Editor's Rating

VI is 4 tracks under 40 minutes that float along shimmering guitar lines with a rock solid rhythm section. That drum and bass foundation keep the songs earthbound, which allows Nicklas Sorensen's guitar to tow the line between this realm and the next.

8.2

Papir are one of the premier three-piece rock bands working today. The trio of Nicklas Sørensen, Christoffer Brøchmann Christensen, and Christian Becher Clausen have been working their sound into a tight, ethereal crunch for close to ten years now. Part fuzzed-out blasts of psych and post-rock, while other moments glimmer and shine with daydream bliss, Papir do more with three guys than some bands do with a stage full of musicians.

For years the Copenhagen three-piece have put out otherworldly, epic albums with El Paraiso Records. Albums like Stundum, III and IV are absolute classics(music scholars will teach college courses on them in the future.) In 2017 they made the jump to Stickman Records and released the massive V. 90 minutes of instrumental rock and roll that shifted from psych to Krautrock to post-rock soundscapes. It was a dense, heady piece of musical art. For their follow-up, Papir are keeping things much leaner, but no less heady. VI is 4 tracks under 40 minutes that float along shimmering guitar lines with a rock solid rhythm section. That drum and bass foundation keep the songs earthbound, which allows Nicklas Sorensen’s guitar to tow the line between this realm and the next.

Papir have been pretty consistent in their album titles and song titles, with both being represented by roman numerals since III. VI is no different. Keeping titles to a very utilitarian form allows the listener to put their own vision on the sound. No fussy nouns, verbs, and adjectives steering us in some conceptual direction. We the listener are allowed to world build on our own to the sounds pumping into our brains.  This makes jumping into the musical universe of Papir an even more engaging experience.

There’s a very swinging, groovy aspect to Papir’s sound that pops up within their discography. It may not necessarily be a thru-line in their sound, but it’s most certainly a sonic flavor that hits the palate consistently. “VI.I” opens up with it and rides that vibe throughout the track’s ten minute run time. That solid rhythm section of Christensen and Clausen provide a well-cemented platform for Sorensen to get absolutely ethereal with his guitar. This track sings with a otherworldly jangle, bringing to mind wide open spaces and boundless skies.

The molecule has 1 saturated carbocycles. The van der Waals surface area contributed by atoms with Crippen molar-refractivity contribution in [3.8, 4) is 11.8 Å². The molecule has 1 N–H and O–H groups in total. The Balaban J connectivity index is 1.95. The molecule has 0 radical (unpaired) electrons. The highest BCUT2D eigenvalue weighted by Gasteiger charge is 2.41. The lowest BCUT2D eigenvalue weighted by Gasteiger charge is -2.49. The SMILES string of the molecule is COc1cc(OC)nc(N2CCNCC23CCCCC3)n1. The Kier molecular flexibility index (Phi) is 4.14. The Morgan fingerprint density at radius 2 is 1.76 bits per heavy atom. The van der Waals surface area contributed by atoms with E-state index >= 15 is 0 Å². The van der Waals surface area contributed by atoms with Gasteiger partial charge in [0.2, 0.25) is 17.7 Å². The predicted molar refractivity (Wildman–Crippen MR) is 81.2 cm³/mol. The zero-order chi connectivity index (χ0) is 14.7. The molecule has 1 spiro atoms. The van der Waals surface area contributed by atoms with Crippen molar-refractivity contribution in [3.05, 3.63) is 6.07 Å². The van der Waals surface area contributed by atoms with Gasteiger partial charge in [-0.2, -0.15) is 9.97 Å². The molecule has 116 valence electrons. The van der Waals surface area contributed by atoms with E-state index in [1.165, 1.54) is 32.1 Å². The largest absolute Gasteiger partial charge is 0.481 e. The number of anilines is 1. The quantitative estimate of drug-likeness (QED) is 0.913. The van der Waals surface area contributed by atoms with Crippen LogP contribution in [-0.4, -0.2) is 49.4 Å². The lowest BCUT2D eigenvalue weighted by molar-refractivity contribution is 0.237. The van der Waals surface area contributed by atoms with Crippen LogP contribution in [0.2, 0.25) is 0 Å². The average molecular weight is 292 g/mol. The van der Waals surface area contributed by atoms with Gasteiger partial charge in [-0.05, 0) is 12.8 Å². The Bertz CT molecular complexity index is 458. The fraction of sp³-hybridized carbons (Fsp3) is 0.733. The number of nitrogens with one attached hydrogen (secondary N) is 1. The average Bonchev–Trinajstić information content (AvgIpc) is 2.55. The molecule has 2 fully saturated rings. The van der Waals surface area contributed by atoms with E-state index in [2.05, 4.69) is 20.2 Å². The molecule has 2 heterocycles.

“VI.II” opens on an almost march built on a chugging bass line and shimmering cymbals. There’s a giddiness in the sound of the guitar as it builds with the almost Stewart Copeland-like drums. It’s a wonder to me how a band can sound so heavy with such a clean sound. Soon enough though the clean explodes into a fury of fuzzed-out guitar, bass and a flurry of crashing china. It’s a stunning meltdown.

“VI.III” begins as floating notes in the air, like the best of the early 70s Berlin School. Soon enough the drums and bass kick in to give the song some rhythmic muscle. The guitar continues to echo and hang in the air like distant thoughts stuck on repeat. A song feeding into itself, building on what sounds like thin air. Part ambient textures and part rock and roll might.

“VI.IV” closes VI out with a roar. It’s as if The Police were given a shot of adrenaline; the meticulous drums and rock steady bass coalesce with an almost Hendrix-meets-Rother sonic explosion. A mixture of Jimi Hendrix’ all feel style with Michael Rother’s angular Komische tendencies. Everything comes together in a beautifully scattered frenzy. If Regatta de Blanc had been recorded in the heart of Berlin, it might’ve sounded just like this amazing track.

VI continues Papir’s trend of absolute greatness. Four songs under 40 minutes, but it feels as if you’ve traveled the very span of time and space. Another sonic triumph for the Copenhagen three-piece.

Grab a copy of VI here.